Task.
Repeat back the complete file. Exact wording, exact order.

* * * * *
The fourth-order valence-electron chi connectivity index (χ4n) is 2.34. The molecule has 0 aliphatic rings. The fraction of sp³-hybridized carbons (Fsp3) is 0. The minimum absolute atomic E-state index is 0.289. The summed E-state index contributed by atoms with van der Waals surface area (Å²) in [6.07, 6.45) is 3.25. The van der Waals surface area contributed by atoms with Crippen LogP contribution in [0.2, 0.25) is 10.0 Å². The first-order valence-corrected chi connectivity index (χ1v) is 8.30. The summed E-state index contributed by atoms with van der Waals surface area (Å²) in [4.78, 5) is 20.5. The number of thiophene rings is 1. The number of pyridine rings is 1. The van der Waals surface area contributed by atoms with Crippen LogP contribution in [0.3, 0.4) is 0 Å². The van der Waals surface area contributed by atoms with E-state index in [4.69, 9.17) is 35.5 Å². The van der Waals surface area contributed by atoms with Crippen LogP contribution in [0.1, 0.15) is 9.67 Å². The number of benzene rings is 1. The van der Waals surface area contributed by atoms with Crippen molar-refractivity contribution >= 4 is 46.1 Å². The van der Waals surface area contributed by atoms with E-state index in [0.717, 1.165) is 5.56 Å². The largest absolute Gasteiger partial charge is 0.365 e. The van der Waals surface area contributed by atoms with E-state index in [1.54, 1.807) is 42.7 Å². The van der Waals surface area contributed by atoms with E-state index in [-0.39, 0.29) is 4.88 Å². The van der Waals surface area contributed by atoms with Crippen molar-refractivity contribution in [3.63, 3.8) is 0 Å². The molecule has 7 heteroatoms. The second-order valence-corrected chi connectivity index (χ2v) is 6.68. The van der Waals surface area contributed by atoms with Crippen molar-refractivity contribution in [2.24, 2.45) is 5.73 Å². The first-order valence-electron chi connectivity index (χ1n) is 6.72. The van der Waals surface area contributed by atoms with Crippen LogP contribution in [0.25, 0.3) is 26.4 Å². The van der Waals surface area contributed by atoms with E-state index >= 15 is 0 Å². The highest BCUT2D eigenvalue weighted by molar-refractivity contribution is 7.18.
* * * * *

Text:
The fourth-order valence-electron chi connectivity index (χ4n) is 2.34. The molecule has 0 aliphatic rings. The fraction of sp³-hybridized carbons (Fsp3) is 0. The minimum absolute atomic E-state index is 0.289. The summed E-state index contributed by atoms with van der Waals surface area (Å²) in [6.07, 6.45) is 3.25. The van der Waals surface area contributed by atoms with Crippen LogP contribution in [0.2, 0.25) is 10.0 Å². The first-order valence-corrected chi connectivity index (χ1v) is 8.30. The summed E-state index contributed by atoms with van der Waals surface area (Å²) in [4.78, 5) is 20.5. The number of thiophene rings is 1. The number of pyridine rings is 1. The van der Waals surface area contributed by atoms with Crippen LogP contribution in [0.3, 0.4) is 0 Å². The van der Waals surface area contributed by atoms with E-state index in [4.69, 9.17) is 35.5 Å². The van der Waals surface area contributed by atoms with Crippen LogP contribution in [0.1, 0.15) is 9.67 Å². The number of benzene rings is 1. The van der Waals surface area contributed by atoms with Crippen molar-refractivity contribution >= 4 is 46.1 Å². The van der Waals surface area contributed by atoms with E-state index in [0.717, 1.165) is 5.56 Å². The largest absolute Gasteiger partial charge is 0.365 e. The van der Waals surface area contributed by atoms with E-state index in [1.54, 1.807) is 42.7 Å². The van der Waals surface area contributed by atoms with E-state index in [-0.39, 0.29) is 4.88 Å². The van der Waals surface area contributed by atoms with Crippen molar-refractivity contribution in [3.63, 3.8) is 0 Å². The molecule has 7 heteroatoms. The second-order valence-corrected chi connectivity index (χ2v) is 6.68. The van der Waals surface area contributed by atoms with Crippen molar-refractivity contribution in [2.24, 2.45) is 5.73 Å². The first-order valence-electron chi connectivity index (χ1n) is 6.72. The van der Waals surface area contributed by atoms with Crippen LogP contribution in [0.25, 0.3) is 26.4 Å². The van der Waals surface area contributed by atoms with E-state index >= 15 is 0 Å². The highest BCUT2D eigenvalue weighted by molar-refractivity contribution is 7.18.